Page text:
• There may be a way to get rsync and 7za to play nice but there is no point in doing so. The benefit of rsync is that it will only copy the bits that have changed between the local and remote files. However, a small local change can result in a very different compressed file so there is no point in using rsync for this. It just complicates matters with no benefit. Just use direct ssh as shown above. If you really want to do this, you can try by giving a subshell as an argument to rsync. On my system, I could not get this to work with 7za because it does not allow you to write compressed data to a terminal. Perhaps your implementation is different. Try something like (this does not work for me):

    rsync $(tar cf - MyBackups | 7za a -an -txz -si -so) \
  • Another point is that 7z should not be used for backups on Linux. As stated on the 7z man page:

    DO NOT USE the 7-zip format for backup purpose on Linux/Unix because :
    - 7-zip does not store the owner/group of the file.

  • 3
    A good note to add is that unless you're transferring over a generally slow network, say the internet, it's best to avoid compressing as it just slows down the transfer rate. On a LAN, -z is at least twice as slow. For even more speed than rsyncing over ssh, setup an rsync daemon and rsync using -W flag (copies files whole (w/o delta-xfer algorithm).
    – laebshade
    Mar 30, 2013 at 3:44
  • 2
    Thanks! I am going to accept this great answer but please, add a full, stand-alone command line that uses both rsync and 7za, with final output to the remote filesystem. I liked -z but I would like to decouple the compression stage so.. how would I use rsync in that case, please? Mar 30, 2013 at 12:43
  • 2
    @Robottinosino see updated answer. There is no point in using rsync with 7z. It should work with rsync and a subshel as shown but I could not figure out how anyway.
    – terdon
    Mar 30, 2013 at 15:13
  • 4
    +1 for scp -C. There wasn't enough room on the remote disk to hold the compressed file so I couldn't compress before transfer. One little command line option made my problem go away.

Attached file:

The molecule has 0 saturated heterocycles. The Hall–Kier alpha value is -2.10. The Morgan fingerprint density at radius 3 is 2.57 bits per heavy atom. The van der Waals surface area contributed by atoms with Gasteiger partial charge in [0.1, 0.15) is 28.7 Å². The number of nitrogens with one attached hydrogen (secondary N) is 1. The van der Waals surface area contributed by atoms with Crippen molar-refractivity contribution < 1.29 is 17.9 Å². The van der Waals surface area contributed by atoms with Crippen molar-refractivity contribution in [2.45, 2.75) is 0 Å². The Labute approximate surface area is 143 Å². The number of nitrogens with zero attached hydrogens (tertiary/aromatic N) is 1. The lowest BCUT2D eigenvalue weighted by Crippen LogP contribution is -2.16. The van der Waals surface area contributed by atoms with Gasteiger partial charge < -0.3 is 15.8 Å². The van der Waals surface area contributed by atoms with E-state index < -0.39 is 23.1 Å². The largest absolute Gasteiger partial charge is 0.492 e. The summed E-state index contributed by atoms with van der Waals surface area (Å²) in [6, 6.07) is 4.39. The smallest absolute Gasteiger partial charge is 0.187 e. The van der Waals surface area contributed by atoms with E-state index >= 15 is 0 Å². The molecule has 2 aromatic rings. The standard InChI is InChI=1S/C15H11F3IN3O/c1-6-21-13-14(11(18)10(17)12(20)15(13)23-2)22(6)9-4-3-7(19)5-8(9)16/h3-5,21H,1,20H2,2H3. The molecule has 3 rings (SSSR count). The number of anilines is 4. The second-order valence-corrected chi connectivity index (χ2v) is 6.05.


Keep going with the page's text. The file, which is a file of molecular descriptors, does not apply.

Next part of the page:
– user37931
    Sep 23, 2014 at 18:33
  • 1
    @knutole just zip the file first, then rsync it. Please ask a new question if you need more details.
    – terdon
    Oct 22, 2014 at 14:42

I think this command will do the trick

ssh user@host "cd /path/to/data/;tar zc directory_name" | tar zx 

Now, first of all you have to execute this command from the target host. And details to be explained:

  1. ssh user@host will open connection to host machine, from where the data is to be transfered.
  2. cd /path/to/data will take to the directory where required data is stored
  3. tar zc * will initiate compression and put it to the STDOUT
  4. Now pipe(|) will pipeline the STDOUT of the source to the STDIN of the destination where "tar zx " is running and continuously decompression data stream coming from source.

As you can see this command compresses on-the-fly and saves bandwidth. You can use other compressions as well for better results, but remember, compression and decompression needs CPU cycles.



Small improvement for the dkbhadeshiya's answer: you don't have to do cd dir, just specify working directory to the tar instead:

ssh user@host "tar -C /path/to/data/ -zc directory_name" | tar zx 

You can also upload directory the same way:

tar zc directory_name/ | ssh user@host "tar zx -C /new/path/to/data/"